Lets be honest, I don’t think any of us will forget the year 2020. The year where home office became the norm for most. The year where extroverts turned crazy. The year where we all got to spend way to much time with ourselves. The year where we, or at least I, started realizing what actually means something for us.
For me 2020 has had its ups and downs. Lets start on the upside
- Moved into a new house in March
- Got a new job in April. Onboarding on Teams was an interesting experience. It worked nicely though!
- Done a lot of interviews, met cool people, learned about their journeys and experiences, and even hired a couple of great people!
- Started using Notion as my new note keeping tool. (OneNote, I am sorry, but I will never return to after this)
- Spent a lot of time thinking about graph databases, and boy am I looking for a project to use them!
- Made quite a lot of music. Such a good way of relaxing and getting lost in something completely different than most of my days
- Started playing a lot of disc golf on my local course
- Stayed healthy throughout the entire year!
- And probably a lot more than gets lost in a summary like this.
I’ve always known that I enjoy my own company, and 2020 has made this pretty clear. I don’t think I’ve struggled all that much with home office, not having to many social encounters and having to stay home in general. I love my wife and children, and I think having them around also has made things easier this year, perhaps with the exception when our kindergarten had to shut down. That was some interesting weeks.
Still, I am able to find joy, energy and excitement about stuff while being alone. I guess I have been able to get to know my inner introvert a lot more, it is interesting to sit alone and think about projects, music and completely unrealistic projects. I do miss hanging more out with my closest friends, but a video meeting on Teams/Whereby/Google hangout works as well while we wait for things to get back to normal.
I’m not gonna make a list of the downs that has happened in 2020. What I would like to think a little bit more about is which realizations I’ve had this year, and what I am noticing is becoming more important to me, both in my career and in my personal life.
Which values means something for you as a person? I am realizing that more and more of my choices in life is being done after which values I set high. And I keep trying to do even more based on them. To make sure I can stand by every decision I make also when I in the future look back at them. And even though I would like to be in a place where we all have the same values I understand that not everyone have the same values that I have so it is also important for me to be open and listen to those people to see if I can learn something new.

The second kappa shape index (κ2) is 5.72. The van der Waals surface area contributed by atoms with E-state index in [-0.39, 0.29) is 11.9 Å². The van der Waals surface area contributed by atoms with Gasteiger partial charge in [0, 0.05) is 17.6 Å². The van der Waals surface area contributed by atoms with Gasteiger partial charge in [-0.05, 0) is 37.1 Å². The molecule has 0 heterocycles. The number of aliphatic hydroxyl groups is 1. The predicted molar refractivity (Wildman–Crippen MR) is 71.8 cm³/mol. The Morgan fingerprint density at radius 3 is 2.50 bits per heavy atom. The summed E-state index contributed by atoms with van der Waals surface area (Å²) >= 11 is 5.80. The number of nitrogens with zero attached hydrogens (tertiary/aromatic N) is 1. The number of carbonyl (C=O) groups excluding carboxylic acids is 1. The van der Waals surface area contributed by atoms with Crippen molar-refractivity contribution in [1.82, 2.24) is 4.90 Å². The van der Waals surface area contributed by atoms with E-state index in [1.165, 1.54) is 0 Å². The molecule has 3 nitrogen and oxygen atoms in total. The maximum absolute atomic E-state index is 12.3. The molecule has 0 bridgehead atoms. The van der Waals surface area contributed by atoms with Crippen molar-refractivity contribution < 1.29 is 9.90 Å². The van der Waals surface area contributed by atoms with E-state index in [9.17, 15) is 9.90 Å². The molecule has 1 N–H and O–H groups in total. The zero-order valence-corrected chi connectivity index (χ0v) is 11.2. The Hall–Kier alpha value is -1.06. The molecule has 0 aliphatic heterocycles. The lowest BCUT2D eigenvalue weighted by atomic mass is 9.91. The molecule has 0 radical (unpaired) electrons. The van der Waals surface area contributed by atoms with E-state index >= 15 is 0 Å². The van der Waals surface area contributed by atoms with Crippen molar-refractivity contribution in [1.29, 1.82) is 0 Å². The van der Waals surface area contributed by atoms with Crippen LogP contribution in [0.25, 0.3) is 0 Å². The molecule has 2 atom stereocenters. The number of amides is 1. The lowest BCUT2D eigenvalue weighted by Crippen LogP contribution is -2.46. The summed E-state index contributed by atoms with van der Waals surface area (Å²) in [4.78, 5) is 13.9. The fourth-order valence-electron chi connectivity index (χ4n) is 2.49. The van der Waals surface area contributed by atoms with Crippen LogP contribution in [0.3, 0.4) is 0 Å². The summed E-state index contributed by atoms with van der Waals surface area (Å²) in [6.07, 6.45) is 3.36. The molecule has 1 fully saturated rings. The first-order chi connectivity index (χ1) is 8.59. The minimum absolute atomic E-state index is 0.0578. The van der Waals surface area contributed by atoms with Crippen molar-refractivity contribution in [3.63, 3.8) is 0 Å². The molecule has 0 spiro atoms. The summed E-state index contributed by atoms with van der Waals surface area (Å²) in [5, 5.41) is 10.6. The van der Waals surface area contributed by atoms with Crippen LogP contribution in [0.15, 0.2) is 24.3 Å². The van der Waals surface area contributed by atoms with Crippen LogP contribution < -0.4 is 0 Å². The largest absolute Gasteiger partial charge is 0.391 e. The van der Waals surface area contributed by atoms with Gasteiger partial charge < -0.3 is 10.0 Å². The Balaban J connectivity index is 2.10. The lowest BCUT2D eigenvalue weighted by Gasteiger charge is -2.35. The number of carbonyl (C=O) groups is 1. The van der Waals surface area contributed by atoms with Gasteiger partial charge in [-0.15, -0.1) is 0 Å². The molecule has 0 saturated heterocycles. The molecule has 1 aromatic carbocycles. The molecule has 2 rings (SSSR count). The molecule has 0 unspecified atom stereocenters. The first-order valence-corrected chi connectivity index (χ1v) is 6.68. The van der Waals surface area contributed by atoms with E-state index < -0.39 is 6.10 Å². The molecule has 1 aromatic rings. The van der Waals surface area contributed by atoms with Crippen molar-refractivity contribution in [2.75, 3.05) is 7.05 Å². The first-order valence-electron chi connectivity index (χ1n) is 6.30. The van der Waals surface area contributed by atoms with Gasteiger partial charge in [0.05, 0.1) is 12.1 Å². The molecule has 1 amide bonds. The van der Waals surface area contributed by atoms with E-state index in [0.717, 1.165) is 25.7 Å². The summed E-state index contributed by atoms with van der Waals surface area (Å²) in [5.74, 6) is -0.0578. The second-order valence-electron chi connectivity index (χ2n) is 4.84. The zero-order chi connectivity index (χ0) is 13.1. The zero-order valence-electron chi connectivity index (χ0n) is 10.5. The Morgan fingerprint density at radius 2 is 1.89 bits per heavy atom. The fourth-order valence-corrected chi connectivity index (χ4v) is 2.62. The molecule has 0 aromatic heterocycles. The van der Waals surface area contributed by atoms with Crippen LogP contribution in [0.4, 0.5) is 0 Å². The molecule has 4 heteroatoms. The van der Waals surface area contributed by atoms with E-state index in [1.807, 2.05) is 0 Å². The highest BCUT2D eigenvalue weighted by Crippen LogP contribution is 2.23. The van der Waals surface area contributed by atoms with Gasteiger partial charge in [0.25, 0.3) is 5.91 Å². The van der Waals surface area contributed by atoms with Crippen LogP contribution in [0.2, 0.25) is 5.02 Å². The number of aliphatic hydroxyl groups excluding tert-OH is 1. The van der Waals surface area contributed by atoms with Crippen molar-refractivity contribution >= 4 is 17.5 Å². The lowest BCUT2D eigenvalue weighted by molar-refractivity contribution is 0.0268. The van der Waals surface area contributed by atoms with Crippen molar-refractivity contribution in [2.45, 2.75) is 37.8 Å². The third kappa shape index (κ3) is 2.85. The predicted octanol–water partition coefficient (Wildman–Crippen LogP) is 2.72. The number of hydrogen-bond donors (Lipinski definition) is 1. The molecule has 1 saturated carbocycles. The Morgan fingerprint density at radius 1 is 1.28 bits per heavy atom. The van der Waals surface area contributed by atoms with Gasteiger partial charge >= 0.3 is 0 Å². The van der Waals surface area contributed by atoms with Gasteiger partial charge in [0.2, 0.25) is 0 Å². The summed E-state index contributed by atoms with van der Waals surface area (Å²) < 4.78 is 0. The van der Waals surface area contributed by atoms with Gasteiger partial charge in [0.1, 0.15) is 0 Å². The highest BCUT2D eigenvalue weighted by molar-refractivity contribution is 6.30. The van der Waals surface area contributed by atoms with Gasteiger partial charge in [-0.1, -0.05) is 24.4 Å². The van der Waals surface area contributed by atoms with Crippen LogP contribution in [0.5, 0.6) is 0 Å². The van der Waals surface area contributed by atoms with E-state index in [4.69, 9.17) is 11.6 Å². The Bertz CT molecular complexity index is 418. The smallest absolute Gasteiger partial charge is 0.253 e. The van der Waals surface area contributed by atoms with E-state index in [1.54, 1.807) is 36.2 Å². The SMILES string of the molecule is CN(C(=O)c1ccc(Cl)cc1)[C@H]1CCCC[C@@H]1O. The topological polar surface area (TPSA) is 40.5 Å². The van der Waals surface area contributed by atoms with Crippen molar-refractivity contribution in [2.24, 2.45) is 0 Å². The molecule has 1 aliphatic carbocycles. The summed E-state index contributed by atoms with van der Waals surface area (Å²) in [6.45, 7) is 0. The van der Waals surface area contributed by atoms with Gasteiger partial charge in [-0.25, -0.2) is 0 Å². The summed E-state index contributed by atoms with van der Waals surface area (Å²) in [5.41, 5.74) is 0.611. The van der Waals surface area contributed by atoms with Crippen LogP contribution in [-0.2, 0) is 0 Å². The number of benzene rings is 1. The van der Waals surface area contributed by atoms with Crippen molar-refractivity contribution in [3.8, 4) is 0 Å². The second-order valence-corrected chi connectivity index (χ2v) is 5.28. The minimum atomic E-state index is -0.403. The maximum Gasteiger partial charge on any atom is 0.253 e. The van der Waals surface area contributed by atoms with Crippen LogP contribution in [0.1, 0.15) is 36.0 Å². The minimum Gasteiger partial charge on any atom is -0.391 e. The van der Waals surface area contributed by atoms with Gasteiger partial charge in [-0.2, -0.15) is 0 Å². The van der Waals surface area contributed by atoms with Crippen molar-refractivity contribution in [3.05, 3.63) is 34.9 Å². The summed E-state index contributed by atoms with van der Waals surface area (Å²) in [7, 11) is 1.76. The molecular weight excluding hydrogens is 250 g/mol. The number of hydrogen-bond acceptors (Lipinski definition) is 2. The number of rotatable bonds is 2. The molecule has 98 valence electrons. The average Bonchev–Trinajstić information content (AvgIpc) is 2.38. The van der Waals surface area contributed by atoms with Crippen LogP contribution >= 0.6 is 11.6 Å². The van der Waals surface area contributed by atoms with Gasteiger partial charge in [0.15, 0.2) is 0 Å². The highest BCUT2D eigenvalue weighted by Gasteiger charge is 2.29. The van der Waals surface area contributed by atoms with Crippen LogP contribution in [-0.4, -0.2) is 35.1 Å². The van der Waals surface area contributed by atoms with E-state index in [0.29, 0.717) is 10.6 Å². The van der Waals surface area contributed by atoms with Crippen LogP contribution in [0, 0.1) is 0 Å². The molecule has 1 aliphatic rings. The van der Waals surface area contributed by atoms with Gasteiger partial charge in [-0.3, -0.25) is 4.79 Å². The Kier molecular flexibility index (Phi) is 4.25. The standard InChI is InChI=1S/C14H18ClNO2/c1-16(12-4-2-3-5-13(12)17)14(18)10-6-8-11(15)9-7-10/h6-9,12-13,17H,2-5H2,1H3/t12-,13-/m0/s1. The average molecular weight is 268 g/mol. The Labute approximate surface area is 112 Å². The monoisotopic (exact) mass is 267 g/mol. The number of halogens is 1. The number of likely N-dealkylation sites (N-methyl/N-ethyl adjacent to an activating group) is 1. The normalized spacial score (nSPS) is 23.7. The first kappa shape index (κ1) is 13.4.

Respect for others
What is respect? That’s a big question. For me the important thing is to not judge people based on their experience, looks, sex, race, or whatever really before you have met properly. This has hit me personally quite hard during parts of my work this year. I am not always comfortable with having to have Norwegian as a requirement for the positions that I have been hiring for. Still, I don’t think I can remove this completely because I need to make sure the people I hire can get good, interesting and challenging projects at our clients. So if they require Norwegian I feel locked by this at times.
Respect peoples time, respect peoples ideas and judgement. Respect that other people are different than you.
I am a privileged individual. I’m a white male, born in Norway. I’ve had a safe childhood. I’ve been allowed to do the things I’ve wanted to. I have a good, safe job. And even though I have known this for so long I have in 2020 really started to feel this a lot harder by seeing, and actively searching for, what goes on around the globe. I really want to be able to find a way to make a personal contribution to make the world a more diverse place to live in 2021. And even though I don’t think it will be a massive impact I do believe talking about it, and doing even the smallest things can at least push things in the right direction. I also do realize that this will not be an easy task. Even trying to diversify who I follow on Twitter is an interesting task.
Failing ≠ Failing